In the early 1980s I went to the Festival of Fools on the former site of the Amsterdamse Droogdok Maatschappij right across from Central Station. At the same time Rem Koolhaas (OMA) made an urban plan for this area. It was to be called IJplein. In Delft this plan was extensively analyzed, seen as iconic urbanism, ahead of its time. This also applied, albeit to a lesser extent, to the architecture. To what extent we were already influenced or even intoxicated by Rem Koolhaas' rising star, is difficult to say.
In any case, IJplein was recently declared a municipal protected cityscape. Now, less than 40 years later, this is a nondescript spot in Amsterdam. A bit in the shadows, even the buildings of Koolhaas do not stand out. If you don't have to be there, despite its central location, you will never get there. And when I walk around there, I now look back with some amazement at what this plan was all about at the time.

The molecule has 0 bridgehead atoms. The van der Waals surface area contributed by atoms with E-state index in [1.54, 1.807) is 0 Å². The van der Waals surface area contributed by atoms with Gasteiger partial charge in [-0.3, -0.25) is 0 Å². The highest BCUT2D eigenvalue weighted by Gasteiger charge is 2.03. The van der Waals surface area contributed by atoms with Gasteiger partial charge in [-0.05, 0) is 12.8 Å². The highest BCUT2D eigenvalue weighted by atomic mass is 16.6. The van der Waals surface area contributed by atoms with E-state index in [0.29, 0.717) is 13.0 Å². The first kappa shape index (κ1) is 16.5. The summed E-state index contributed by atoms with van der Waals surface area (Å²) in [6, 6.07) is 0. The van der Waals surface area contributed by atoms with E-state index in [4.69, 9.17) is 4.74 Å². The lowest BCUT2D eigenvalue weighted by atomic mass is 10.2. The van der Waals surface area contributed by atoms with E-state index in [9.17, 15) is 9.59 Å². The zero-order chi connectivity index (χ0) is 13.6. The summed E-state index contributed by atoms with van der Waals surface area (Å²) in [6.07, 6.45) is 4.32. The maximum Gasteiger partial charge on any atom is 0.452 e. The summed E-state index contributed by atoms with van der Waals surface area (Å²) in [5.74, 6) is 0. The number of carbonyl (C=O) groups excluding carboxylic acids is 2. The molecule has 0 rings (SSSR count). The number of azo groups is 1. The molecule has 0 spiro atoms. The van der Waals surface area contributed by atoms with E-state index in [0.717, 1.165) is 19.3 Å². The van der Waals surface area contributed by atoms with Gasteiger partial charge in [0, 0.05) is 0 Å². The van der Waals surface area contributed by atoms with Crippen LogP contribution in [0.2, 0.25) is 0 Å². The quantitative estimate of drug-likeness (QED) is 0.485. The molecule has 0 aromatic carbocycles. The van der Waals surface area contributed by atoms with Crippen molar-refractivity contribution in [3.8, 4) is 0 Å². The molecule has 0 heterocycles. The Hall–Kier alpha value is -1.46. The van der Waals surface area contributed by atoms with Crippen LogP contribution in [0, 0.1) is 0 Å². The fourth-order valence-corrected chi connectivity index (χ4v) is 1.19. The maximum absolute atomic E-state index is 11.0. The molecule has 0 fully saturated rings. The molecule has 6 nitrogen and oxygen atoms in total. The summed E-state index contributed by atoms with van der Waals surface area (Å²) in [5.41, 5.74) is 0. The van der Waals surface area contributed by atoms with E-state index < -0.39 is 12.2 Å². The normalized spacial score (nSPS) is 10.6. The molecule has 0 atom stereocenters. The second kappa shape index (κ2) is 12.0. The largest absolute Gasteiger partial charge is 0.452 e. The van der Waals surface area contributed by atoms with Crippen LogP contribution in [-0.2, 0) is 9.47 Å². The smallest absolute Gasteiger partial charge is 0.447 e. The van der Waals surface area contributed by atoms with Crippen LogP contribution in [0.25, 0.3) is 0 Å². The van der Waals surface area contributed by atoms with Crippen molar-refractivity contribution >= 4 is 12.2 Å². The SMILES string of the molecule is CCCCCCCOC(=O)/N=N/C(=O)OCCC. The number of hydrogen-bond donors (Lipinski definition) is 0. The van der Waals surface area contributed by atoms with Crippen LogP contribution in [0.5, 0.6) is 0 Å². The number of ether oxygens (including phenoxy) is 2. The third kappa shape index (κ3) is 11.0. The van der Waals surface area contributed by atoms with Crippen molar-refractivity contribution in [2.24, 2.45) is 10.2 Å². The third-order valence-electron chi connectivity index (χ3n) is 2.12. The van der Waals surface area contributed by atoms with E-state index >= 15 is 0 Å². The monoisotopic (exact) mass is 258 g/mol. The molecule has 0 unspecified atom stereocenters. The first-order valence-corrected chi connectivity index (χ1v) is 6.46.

The wrong architecture in the best place in Amsterdam, is how Jaap Huisman characterized this place in the Parool not long ago. This new status is a missed opportunity for densification in one of the best places in Amsterdam. A stone's throw away, and soon at Sluisbuurt, the residential towers along the IJ River are sprouting up.
The status obtained is mainly the merit of the neighborhood, which wanted to preserve this beautiful place for affordable housing. And there is also support from the professional community. It is important that the layers of time that make the change in the city legible are preserved. IJplein, as a representative of the modernist approach to urban renewal of the 1980s, is part of this. For my generation of architects, the axonometric drawing of that triangle with those strips and blocks will remain in our collective memory forever. That alone justifies this status.